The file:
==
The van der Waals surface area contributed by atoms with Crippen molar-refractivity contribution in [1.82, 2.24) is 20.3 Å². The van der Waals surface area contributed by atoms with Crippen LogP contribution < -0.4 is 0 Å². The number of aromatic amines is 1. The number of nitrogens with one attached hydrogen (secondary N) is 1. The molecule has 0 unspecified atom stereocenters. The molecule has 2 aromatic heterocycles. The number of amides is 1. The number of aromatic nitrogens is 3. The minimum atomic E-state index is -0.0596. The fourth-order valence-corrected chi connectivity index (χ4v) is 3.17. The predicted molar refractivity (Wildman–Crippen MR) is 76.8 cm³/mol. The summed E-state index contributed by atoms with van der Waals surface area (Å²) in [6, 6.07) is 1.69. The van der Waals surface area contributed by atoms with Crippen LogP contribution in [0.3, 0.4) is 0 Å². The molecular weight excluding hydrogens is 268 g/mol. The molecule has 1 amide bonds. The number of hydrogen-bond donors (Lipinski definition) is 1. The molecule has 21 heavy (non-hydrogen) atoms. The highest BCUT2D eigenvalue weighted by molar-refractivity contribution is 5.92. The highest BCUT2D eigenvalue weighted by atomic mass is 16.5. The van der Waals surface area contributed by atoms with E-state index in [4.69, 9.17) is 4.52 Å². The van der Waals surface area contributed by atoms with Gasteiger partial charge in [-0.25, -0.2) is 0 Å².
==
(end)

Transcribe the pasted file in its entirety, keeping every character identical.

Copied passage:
The van der Waals surface area contributed by atoms with Crippen molar-refractivity contribution in [1.82, 2.24) is 20.3 Å². The van der Waals surface area contributed by atoms with Crippen LogP contribution < -0.4 is 0 Å². The number of aromatic amines is 1. The number of nitrogens with one attached hydrogen (secondary N) is 1. The molecule has 0 unspecified atom stereocenters. The molecule has 2 aromatic heterocycles. The number of amides is 1. The number of aromatic nitrogens is 3. The minimum atomic E-state index is -0.0596. The fourth-order valence-corrected chi connectivity index (χ4v) is 3.17. The predicted molar refractivity (Wildman–Crippen MR) is 76.8 cm³/mol. The summed E-state index contributed by atoms with van der Waals surface area (Å²) in [6, 6.07) is 1.69. The van der Waals surface area contributed by atoms with Crippen LogP contribution in [0.3, 0.4) is 0 Å². The molecular weight excluding hydrogens is 268 g/mol. The molecule has 1 amide bonds. The number of hydrogen-bond donors (Lipinski definition) is 1. The molecule has 21 heavy (non-hydrogen) atoms. The highest BCUT2D eigenvalue weighted by molar-refractivity contribution is 5.92. The highest BCUT2D eigenvalue weighted by atomic mass is 16.5. The van der Waals surface area contributed by atoms with E-state index in [4.69, 9.17) is 4.52 Å². The van der Waals surface area contributed by atoms with Gasteiger partial charge in [-0.25, -0.2) is 0 Å².